Arguing "NO" is Graham Smith, who heads the British anti-monarchy pressure group Republic. Arguing "YES," is Phillip Blond, English political philosopher and director of the ResPublica think tank. Emmy award-winning journalist John Donvan moderates. 
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    • 53 min
    Should We Search for Extraterrestrial Life?

    Should We Search for Extraterrestrial Life?

    For decades, scientists around the world have dedicated their lives — and research dollars — to one question: Is there anyone else out there? In the early 1970s, NASA joined the hunt with its own program to search for extraterrestrial life, or SETI for short. When that was defunded by Congress, private efforts took hold. But just what have decades of SETI brought us? And how should we approach the search in those to come? For SETI’s supporters, finding other intelligent life in the cosmos is a fundamentally human endeavor. It probes our understanding of the cosmos, what it means to live and survive on Earth and beyond, and just where our species fits into the greater universe. But others warn that SETI is a distraction from other scientific endeavors that, at best, diverts critical resources and, at worst, will open a can of worms humanity isn’t ready to deal with. Just what would happen if we actually find other beings? Are we mature enough as a society to respond? In this episode, we ask the essential extraterrestrial question: to search or not to search?  
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    • 54 min
    Will AI Do More Harm Than Good?

    Will AI Do More Harm Than Good?

    Is it true that artificial intelligence will do more harm than good? Proponents say it will help us solve problems like climate change and world hunger, while eliminating dangerous and mundane jobs. But critics warn that A.I.’s current trajectory is a dangerous one, which will likely concentrate power, reduce jobs, surveil consumers and voters alike, and threaten democracy. What’s more, some people say these conditions are not based on science fiction, but are already in the process of afflicting us, given the number of algorithms we engage with on a daily basis. So, could artificial intelligence be used to help solve some of the world’s most pressing challenges and level the playing field, or will it present perils that far outweigh any good it might do?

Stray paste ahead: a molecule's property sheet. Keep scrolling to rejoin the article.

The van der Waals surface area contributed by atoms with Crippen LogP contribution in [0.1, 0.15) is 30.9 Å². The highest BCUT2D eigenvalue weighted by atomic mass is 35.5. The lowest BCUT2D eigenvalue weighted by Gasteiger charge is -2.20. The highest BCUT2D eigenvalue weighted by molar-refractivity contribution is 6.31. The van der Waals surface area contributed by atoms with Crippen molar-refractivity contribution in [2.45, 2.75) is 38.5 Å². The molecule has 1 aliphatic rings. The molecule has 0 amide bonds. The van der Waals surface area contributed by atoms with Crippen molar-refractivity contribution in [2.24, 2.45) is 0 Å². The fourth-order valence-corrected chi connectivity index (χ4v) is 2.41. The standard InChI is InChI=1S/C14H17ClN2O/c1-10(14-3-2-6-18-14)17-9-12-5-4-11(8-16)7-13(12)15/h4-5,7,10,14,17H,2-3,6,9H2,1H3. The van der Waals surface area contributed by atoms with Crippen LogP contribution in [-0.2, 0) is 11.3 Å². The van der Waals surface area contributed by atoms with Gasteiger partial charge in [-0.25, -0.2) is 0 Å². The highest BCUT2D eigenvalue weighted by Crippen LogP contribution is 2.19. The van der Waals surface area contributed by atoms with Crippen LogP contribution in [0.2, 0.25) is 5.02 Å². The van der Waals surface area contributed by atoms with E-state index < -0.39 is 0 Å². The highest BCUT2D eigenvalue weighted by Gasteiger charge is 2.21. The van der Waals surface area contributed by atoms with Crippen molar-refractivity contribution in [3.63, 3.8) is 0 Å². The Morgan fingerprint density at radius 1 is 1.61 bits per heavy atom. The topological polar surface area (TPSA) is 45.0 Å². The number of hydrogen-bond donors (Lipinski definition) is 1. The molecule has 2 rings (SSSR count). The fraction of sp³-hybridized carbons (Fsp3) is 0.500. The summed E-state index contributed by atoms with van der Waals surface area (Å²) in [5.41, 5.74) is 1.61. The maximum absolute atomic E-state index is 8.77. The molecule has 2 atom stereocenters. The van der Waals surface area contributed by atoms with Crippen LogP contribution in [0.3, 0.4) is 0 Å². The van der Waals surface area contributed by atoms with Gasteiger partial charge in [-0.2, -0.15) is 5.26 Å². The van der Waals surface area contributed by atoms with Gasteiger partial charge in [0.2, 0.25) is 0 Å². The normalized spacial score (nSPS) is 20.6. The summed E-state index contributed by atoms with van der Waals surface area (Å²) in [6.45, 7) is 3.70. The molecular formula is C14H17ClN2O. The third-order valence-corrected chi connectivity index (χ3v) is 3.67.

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    • 54 min
    Should The SAT Be Erased?

    Should The SAT Be Erased?

    Last year, only 1.5 million high school students took the SAT, down from 2.2 million in the class of 2020. Covid-19 played a big role in the decision among many schools not to move forward with at-home testing. But the move sparked even wider discussion about the test itself. Currently, at least 75% of colleges actually don’t require the SAT or ACT. That’s an all-time high, with many schools pledging not to return to it. But is that the right move? Proponents call into question the efficacy and inequity of standardized tests, pointing to high-profile college admission scandals, as well as those leveraging access to resources to net higher scores. They argue a more expansive approach to admissions is better suited in selecting students. Those who defend the SAT, however, say the test presents opportunities for smart under resourced students to get into top schools. Removing such tests could actually make present inequities worse. Additionally, the focus should be on addressing the achievement gap, rather than merely changing the way students are evaluated. Personal essays, GPA, extra curricula, they say, are just as easy to game with financial privilege. So in this context, we ask: Should the SAT be erased? 
     
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    • 53 min